Speaking in Srebrenica this week as part of a weeklong visit to Serbia, Bosnia and Herzegovina, and Croatia, Prosecutor Jallow said: “What happened here and in Rwanda could have been stopped. We must learn a lesson from this to ensure that such crimes never happen again”.
On 11 September, in Grabovica and Bradina the prosecutor also expressed his deep sympathies over the tragedies that took place in those localities and said that his office would do all it can to facilitate national efforts to investigate and prosecute crimes committed in the former Yugoslavia.
Mr Jallow made the trip in his capacity as prosecutor of the Mechanism for International Criminal Tribunals (MICT), established by the UN Security Council on 22 December 2010 to carry out a number of essential functions of ICTR and the International Criminal Tribunal for the former Yugoslavia (ICTY) after the completion of their respective mandates.
The former Gambian attorney general has been ICTR prosecutor since 3 October 2003, and was appointed MICT prosecutor on 1 March 2012. He has assumed numerous responsibilities from the ICTY, including dealing with possible appeals in ICTY completed trials of Radovan Karadžić, Ratko Mladić, Goran Hadžić and Vojislav Sešelj. MICT is also supporting national judiciaries’ work on war crimes cases through providing access to a variety of evidence gathered during ICTY investigations.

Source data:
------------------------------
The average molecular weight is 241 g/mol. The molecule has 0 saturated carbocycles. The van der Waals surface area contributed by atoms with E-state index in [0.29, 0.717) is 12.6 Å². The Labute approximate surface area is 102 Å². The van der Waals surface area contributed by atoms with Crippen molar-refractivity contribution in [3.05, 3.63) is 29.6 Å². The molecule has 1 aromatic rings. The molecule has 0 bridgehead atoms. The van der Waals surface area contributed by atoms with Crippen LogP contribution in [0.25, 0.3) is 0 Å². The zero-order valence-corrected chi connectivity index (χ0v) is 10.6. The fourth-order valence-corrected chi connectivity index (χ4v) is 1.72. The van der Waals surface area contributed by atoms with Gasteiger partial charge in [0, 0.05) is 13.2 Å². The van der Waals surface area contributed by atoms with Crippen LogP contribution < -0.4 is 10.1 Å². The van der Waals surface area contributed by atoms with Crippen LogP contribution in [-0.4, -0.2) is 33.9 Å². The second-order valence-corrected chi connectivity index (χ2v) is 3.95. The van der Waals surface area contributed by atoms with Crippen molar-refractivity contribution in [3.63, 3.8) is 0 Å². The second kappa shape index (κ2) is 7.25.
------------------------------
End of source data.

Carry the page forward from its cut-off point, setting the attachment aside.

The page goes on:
During the visit, he held meetings with the ministers of foreign affairs and justice, and with other officials. In the meetings, the prosecutor discussed the transition of functions, jurisdictions and powers from the ICTY to the MICT. He also met chief prosecutors, including Vladimir Vukčević, Goran Salihovič and Dinko Cvitan, to discuss their cooperation and sign memoranda of understanding regarding the framework for continued assistance of his office in facilitating access to evidence in The Hague. Mr Jallow said he was pleased to note that all interlocutors affirmed their willingness to cooperate with his office.
The establishment of the Mechanism is a key step of the Completion Strategies of the two Tribunals. It is a new small, temporary and efficient body, tasked with continuing the “jurisdiction, rights and obligations and essential functions” (UNSC Resolution 1966) of the ICTR and the ICTY; and maintaining the legacy of both institutions.
The MICT comprises two branches. One branch covers functions inherited from the ICTR and is located in Arusha, Tanzania. It commenced functioning on 1 July 2012. The other branch is located in The Hague, and inherited functions from the ICTY. It commenced functioning on 1 July 2013.
During the initial period of the Mechanism’s work, there will be a temporal overlap with the ICTR and the ICTY as these institutions complete outstanding work on any trial or appeal proceedings which are pending as of the commencement dates of the respective branches of the MICT.]]>